Pub Rants

A Very Nice Literary Agent Indulges in Polite Rants About Queries, Writers, and the Publishing Industry

The Waiting Is the Hardest Part

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At some point during your publishing journey, it will seem like all you’re going is waiting. There’s a lot of hurry-up-and-wait in publishing, and it’s hard to know what to do when you feel like you have nothing to do. Here are a few suggestions for how to pass the time:

1. Write Something. Ideally, something completely different. The best way to not dwell on the project that’s out with agents or editors is to get busy with new characters. Don’t write the second book in your planned series. Don’t rewrite the manuscript you just queried. Start a new project. Try out that idea that’s been kind of taking shape in the back of your head but that you think is way too off-brand for you. Even if you turn out to be right, every project hones your skills and makes you a better storyteller. You still have a few weeks of NaNoWriMo left!

2. Socialize. These moments of in-between are great opportunities to become the best literary citizen you can be. Part of being a successful author is being connected to your local publishing scene, no matter how small. Get out and network. Hit up a conference, a reading, a lecture series, or a local publishing drinks event. Not only could you have the opportunity to vent about the waiting with other writers, but you might also make some valuable connections for the next steps in the publishing process, such as asking for endorsement quotes.

3. Get Online. Waiting is also a great opportunity to get your social-media house in order. I’m a firm believer that writing should be your first priority, but if you’ve hit “the end” and sent that manuscript out into the world, you now have some time to focus on your professional online presence. Make sure you have the infrastructure set up for your social-media accounts as well as an author website or landing page, and start creating an online community for yourself by following and interacting with other writers.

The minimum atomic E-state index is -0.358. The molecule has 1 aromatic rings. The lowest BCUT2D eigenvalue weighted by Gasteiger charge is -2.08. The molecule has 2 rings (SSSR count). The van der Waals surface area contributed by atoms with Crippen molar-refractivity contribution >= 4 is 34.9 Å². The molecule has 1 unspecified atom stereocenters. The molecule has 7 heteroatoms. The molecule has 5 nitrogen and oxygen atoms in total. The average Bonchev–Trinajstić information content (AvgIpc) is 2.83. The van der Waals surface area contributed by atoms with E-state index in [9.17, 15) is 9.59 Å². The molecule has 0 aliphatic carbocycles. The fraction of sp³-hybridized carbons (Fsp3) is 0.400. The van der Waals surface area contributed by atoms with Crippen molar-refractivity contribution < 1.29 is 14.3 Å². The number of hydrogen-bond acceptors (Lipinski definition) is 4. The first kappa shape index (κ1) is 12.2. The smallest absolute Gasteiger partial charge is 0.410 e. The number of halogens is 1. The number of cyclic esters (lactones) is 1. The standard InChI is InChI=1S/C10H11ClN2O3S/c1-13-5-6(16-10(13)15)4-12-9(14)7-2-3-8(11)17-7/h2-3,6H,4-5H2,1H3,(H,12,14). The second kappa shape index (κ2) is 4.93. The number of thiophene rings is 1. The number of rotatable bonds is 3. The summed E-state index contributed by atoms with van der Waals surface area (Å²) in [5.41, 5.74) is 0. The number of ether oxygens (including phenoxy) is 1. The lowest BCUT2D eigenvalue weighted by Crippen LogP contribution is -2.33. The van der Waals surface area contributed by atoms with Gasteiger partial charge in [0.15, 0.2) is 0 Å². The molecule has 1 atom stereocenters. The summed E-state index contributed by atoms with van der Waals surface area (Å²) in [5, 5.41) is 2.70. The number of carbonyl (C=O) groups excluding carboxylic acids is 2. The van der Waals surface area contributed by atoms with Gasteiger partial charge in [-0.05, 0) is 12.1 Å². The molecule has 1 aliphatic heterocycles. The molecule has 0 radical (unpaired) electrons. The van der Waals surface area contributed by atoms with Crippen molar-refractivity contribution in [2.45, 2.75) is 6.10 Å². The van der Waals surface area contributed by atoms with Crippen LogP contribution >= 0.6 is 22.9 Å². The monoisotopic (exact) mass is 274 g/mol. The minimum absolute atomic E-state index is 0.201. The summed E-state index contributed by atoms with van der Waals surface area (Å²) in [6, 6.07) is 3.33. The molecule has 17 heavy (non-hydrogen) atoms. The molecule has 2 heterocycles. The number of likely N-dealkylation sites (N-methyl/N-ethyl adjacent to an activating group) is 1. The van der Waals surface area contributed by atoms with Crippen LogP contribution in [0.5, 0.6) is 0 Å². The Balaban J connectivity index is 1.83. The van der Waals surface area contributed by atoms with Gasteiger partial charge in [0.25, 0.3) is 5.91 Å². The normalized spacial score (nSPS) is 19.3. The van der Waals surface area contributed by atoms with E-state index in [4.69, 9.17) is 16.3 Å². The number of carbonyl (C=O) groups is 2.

4.  Read. If you’re someone who can’t read while they write, or if you can’t read within your genre while actively working on a project, then waiting for your agent or editor to get back to you is a great time to catch up on what’s recently been published. In addition to being an entertaining distraction, reading other authors might help you find new comp titles for your work or inspire you to diversify and write in a different genre.

Creative Commons Credit: Luca Florio


4 Responses

  1. Tom Arnold said:

    Hi,

    Was just reading an old post here about this “literary agent” complaining that 60,000 word count novels are too short. All I have to say to writers barking up this tree, run. This is not good agenting. An agent that needs their writers to adhere to oddball industry standards does not have good connections and is bowing to the lowest common denominator in publishing. 60,000 words is a fine length for a novel if it’s good.

  2. agen poker said:

    Having read this I believed it was extremely enlightening.
    I appreciate you taking the time and effort to put this information together.
    I once again find myself spending way too much time both reading and posting comments.

    But so what, it was still worth it!

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